5. Ann Oncol. 2019 Dec;pii: S0923-7534(20)34373-8. [Epub ahead of print]30 Suppl 10 x3-x11
      One of the hallmarks of hormone receptor (HR)-positive breast cancer is its dependence on the phosphatidylinositol-3-kinase (PI3K) pathway. Here, we review the epidemiologic, functional, and pharmacologic interactions between oncogenic PI3K and the estrogen receptor (ER). We discuss the epidemiology of PI3K pathway alterations, mechanisms of resistance to PI3K inhibitors, and the current mechanistic landscape of crosstalk between PI3K and ER, which provide the rationale for dual ER and PI3K inhibition and is now a standard of care in the treatment of ER+ PIK3CA-mutant metastatic breast cancer. We outline newer studies in this field that delineate the clinically relevant overlaps between PI3K and parallel signaling pathways, insulin signaling, and ER epigenetic modifiers. We also identify several caveats with the current data and propose new strategies to overcome these bottlenecks.
    Keywords:  AKT; PI3K inhibitors; PI3K pathway; PIK3CA; breast cancer; estrogen receptor
  6. Ann Oncol. 2019 Dec;pii: S0923-7534(20)34372-6. [Epub ahead of print]30 Suppl 10 x27-x42
      In this review, we discuss biomarkers of response and resistance to PI3K inhibitors (PI3Ki) in estrogen receptor-positive breast cancer, both in the early and advanced settings. We analyse data regarding PIK3CA mutations, PI3K pathway activation, PTEN expression loss, Akt signalling, insulin levels, 18FFDG-PET/CT imaging, FGFR1/2 amplification, KRAS and TP53 mutations. Most of the discussed data comprise retrospective and exploratory studies, hence many results are not conclusive. Therefore, among all of these biomarkers, only PIK3CA mutations have proved to have a predictive value for treatment with the α-selective PI3Ki alpelisib (SOLAR-1 trial) and the β-sparing PI3Ki taselisib (SANDPIPER trial) in the advanced setting. Since the accuracy of current individual biomarkers is not optimal, a composite biomarker, including DNA, RNA and protein expression data, to more precisely assess the PI3K/AKT/mTOR pathway activation status, may arise as a promising approach. Finally, we describe the rational for new combination therapies involving PI3Ki and anti-HER2 agents, chemotherapy, CDK4/6 inhibitors, mTOR inhibitors or new endocrine treatments and discuss the ongoing trials in this field.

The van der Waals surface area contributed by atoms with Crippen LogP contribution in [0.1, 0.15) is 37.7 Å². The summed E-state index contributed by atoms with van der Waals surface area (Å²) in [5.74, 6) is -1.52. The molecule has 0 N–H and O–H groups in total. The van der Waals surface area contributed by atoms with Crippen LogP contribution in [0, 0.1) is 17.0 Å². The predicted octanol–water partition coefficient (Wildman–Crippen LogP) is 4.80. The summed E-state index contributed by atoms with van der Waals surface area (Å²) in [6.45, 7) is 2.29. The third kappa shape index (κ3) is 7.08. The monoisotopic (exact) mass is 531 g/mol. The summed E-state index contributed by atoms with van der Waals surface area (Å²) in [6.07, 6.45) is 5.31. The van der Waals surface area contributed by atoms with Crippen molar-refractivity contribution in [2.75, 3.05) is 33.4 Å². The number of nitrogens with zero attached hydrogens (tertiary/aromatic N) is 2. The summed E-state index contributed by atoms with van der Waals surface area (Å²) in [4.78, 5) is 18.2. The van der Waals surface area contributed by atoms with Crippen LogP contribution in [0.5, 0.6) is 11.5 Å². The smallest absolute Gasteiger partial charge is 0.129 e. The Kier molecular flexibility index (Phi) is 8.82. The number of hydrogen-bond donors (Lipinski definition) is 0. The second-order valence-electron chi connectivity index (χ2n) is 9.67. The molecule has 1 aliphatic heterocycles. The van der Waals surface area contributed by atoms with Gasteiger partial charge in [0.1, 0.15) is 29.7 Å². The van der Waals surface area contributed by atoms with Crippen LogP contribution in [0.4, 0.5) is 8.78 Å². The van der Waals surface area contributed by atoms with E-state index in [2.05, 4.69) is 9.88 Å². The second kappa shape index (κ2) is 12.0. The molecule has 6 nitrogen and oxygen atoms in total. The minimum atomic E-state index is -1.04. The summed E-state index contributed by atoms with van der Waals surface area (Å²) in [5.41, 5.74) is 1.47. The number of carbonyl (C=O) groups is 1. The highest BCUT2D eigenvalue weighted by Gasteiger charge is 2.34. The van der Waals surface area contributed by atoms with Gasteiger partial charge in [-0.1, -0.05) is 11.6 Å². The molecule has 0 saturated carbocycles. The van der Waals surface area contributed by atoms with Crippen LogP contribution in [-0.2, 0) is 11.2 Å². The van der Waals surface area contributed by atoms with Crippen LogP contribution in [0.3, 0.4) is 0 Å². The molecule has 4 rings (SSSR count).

Keywords:  PI3K inhibitors; PIK3CA; breast neoplasms; gene sequencing; predictive biomarkers
  7. Nat Commun. 2020 Jan 16. 11(1): 312